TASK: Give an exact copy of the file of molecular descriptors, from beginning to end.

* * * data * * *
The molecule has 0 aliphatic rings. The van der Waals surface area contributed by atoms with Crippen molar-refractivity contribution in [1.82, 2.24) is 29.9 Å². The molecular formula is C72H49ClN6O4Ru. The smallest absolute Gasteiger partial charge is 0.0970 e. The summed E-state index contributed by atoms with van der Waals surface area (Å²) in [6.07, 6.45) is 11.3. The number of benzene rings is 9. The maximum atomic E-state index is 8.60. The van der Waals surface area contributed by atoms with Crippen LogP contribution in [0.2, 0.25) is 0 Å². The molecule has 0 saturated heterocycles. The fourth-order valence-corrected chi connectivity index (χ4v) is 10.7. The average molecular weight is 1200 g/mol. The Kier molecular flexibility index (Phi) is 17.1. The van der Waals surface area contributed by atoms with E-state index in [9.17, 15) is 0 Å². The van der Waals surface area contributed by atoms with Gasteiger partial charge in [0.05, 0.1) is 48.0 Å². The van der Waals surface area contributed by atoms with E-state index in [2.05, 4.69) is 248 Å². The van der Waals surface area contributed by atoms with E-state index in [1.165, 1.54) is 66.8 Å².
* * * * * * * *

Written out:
The molecule has 0 aliphatic rings. The van der Waals surface area contributed by atoms with Crippen molar-refractivity contribution in [1.82, 2.24) is 29.9 Å². The molecular formula is C72H49ClN6O4Ru. The smallest absolute Gasteiger partial charge is 0.0970 e. The summed E-state index contributed by atoms with van der Waals surface area (Å²) in [6.07, 6.45) is 11.3. The number of benzene rings is 9. The maximum atomic E-state index is 8.60. The van der Waals surface area contributed by atoms with Crippen LogP contribution in [0.2, 0.25) is 0 Å². The molecule has 0 saturated heterocycles. The fourth-order valence-corrected chi connectivity index (χ4v) is 10.7. The average molecular weight is 1200 g/mol. The Kier molecular flexibility index (Phi) is 17.1. The van der Waals surface area contributed by atoms with E-state index in [9.17, 15) is 0 Å². The van der Waals surface area contributed by atoms with Gasteiger partial charge in [0.05, 0.1) is 48.0 Å². The van der Waals surface area contributed by atoms with E-state index in [2.05, 4.69) is 248 Å². The van der Waals surface area contributed by atoms with E-state index in [1.165, 1.54) is 66.8 Å².